On information and belief, the public was not notified of this meeting, nor was an agenda posted at the McHenry County Building, on the McHenry County Board website, or at the Woodstock Opera House in advance of the meeting…

On April 8, 2015, at 8:00 AM, Governor Rauner, members of the Woodstock City Council, and at least eight of the twenty-four McHenry County Board members arrived at the Woodstock Opera House to discuss the Governor’s “Turnaround Agenda” resolution as well as other public matters. The members of the McHenry County Board in attendance included, at a minimum: Yvonne Barnes (District 1), James L. “Jim” Heisler (District 2), Chairman Joseph Gottemoller (District 3), Nick Provenzano (District 3), Charles “Chuck” Wheeler (District 4), Tina Hill (District 5), Michele Aavang (District 6), and Larry W. Smith (District 6). Under McHenry County Board rules, a quorum of the Board is thirteen (13) members. A majority of that quorum was present at the Opera House meeting with the Governor.

Upon information and belief, the members of the McHenry County Board in attendance did not vote to close the meeting, nor did they cite any specific exemption in the Open Meetings Act that would have allowed closure of the meeting.

Members of the public, some of whom were union-supporters, also arrived at the Woodstock Opera House to attend the meeting on April 8, 2015 at 8:00 AM and sought to participate in the discussion. However, the members of the public were banned from entering the public building by uniformed officers of the Woodstock Police Department. The Police told the members of the public that they were not allowed in the meeting or the building and that the meeting was by invitation only. The members of the public were not permitted to enter the building or attend the meeting.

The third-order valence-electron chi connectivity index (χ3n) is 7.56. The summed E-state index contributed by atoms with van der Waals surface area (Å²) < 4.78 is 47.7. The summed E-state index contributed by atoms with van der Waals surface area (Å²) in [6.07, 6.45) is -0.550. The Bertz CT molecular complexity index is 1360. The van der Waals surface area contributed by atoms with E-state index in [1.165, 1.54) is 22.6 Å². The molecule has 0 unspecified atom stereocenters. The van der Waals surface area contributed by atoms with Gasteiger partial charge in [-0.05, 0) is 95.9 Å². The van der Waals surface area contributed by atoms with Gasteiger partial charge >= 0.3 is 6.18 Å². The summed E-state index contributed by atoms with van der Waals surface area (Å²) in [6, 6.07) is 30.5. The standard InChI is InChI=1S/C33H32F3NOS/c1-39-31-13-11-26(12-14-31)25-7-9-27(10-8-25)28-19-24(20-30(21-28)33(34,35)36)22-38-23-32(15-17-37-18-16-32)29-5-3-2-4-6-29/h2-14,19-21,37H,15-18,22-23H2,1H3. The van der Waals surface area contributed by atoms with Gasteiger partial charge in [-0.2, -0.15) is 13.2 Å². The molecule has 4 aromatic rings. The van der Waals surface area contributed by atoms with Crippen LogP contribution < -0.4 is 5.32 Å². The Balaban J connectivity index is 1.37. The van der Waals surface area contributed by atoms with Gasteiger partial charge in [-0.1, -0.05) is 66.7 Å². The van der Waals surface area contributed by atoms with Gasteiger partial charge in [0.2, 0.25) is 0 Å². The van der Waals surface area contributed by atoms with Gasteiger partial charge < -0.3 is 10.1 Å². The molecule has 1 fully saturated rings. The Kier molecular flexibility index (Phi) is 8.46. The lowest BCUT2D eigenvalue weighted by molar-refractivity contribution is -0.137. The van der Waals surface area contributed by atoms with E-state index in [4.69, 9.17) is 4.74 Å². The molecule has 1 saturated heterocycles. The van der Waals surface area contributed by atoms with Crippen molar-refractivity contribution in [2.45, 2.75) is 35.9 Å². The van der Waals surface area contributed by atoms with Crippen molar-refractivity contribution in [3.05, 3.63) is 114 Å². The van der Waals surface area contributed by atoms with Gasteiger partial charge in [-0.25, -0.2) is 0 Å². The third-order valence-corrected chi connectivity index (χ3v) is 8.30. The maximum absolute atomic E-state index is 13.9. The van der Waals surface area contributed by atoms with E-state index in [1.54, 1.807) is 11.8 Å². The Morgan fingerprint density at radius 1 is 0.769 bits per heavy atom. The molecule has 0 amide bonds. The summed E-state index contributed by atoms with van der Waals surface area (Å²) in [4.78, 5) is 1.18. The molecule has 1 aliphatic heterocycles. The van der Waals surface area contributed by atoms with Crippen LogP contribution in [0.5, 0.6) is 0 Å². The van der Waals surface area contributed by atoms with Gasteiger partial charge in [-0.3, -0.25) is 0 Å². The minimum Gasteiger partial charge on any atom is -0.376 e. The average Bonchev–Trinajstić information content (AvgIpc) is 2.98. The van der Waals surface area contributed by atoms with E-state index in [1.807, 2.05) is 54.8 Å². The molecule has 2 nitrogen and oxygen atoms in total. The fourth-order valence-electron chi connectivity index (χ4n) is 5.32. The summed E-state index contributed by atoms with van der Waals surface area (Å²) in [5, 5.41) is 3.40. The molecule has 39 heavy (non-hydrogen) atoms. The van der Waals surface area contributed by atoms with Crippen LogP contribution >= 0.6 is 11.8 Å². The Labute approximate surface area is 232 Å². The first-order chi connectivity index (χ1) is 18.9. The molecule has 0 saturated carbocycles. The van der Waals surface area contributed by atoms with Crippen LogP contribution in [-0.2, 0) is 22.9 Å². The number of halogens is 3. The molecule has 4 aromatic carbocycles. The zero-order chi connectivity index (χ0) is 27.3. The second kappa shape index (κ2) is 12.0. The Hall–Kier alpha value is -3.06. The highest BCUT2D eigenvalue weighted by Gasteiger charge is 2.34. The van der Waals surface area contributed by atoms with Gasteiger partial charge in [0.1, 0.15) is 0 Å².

The meeting at the Opera House began at approximately 8:00 AM. During the meeting, Governor Rauner discussed the provisions of his proposed “Turnaround Agenda” resolution. Several individuals present voiced concerns about the legality of the resolution in light of the Attorney General’s opinion, and how the resolution would impact the Illinois Local Government Distributive Funds. Governor Rauner responded to these concerns and told the group that if they passed his proposed resolution, he would not need to cut their Local Government Distributive Funds “as much.”

In addition, several members of the McHenry County Board discussed their views on the specifics of the pending “Turnaround Agenda” resolution and whether they would support the resolution during their County Board Regular Meeting the following day. Specifically, Chairman Gottemoller spoke with his fellow Board members in support of Governor Rauner’s resolution, and at least one member of the Board encouraged other members to vote in favor of the Governor’s resolution at the Regular Meeting the following day.